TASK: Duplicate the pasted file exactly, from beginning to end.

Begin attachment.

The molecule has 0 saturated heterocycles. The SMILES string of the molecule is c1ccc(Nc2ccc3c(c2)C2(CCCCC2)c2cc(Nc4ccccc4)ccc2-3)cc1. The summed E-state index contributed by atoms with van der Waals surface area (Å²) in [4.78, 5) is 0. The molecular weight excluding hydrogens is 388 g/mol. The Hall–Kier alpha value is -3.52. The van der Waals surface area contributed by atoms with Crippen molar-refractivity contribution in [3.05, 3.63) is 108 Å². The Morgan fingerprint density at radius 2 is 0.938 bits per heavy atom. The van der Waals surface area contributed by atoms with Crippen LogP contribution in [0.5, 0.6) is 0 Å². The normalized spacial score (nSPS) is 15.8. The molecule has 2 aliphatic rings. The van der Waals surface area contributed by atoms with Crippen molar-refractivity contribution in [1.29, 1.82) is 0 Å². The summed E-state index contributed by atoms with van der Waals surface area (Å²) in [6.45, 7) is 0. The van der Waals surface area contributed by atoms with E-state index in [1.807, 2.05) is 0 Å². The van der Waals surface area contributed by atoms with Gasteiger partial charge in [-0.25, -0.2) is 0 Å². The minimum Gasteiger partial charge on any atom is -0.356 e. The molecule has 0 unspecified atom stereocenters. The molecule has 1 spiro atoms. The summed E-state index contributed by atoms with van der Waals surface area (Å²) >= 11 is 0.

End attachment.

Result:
The molecule has 0 saturated heterocycles. The SMILES string of the molecule is c1ccc(Nc2ccc3c(c2)C2(CCCCC2)c2cc(Nc4ccccc4)ccc2-3)cc1. The summed E-state index contributed by atoms with van der Waals surface area (Å²) in [4.78, 5) is 0. The molecular weight excluding hydrogens is 388 g/mol. The Hall–Kier alpha value is -3.52. The van der Waals surface area contributed by atoms with Crippen molar-refractivity contribution in [3.05, 3.63) is 108 Å². The Morgan fingerprint density at radius 2 is 0.938 bits per heavy atom. The van der Waals surface area contributed by atoms with Crippen LogP contribution in [0.5, 0.6) is 0 Å². The normalized spacial score (nSPS) is 15.8. The molecule has 2 aliphatic rings. The van der Waals surface area contributed by atoms with Crippen molar-refractivity contribution in [1.29, 1.82) is 0 Å². The summed E-state index contributed by atoms with van der Waals surface area (Å²) in [6.45, 7) is 0. The van der Waals surface area contributed by atoms with E-state index in [1.807, 2.05) is 0 Å². The van der Waals surface area contributed by atoms with Gasteiger partial charge in [-0.25, -0.2) is 0 Å². The minimum Gasteiger partial charge on any atom is -0.356 e. The molecule has 0 unspecified atom stereocenters. The molecule has 1 spiro atoms. The summed E-state index contributed by atoms with van der Waals surface area (Å²) >= 11 is 0.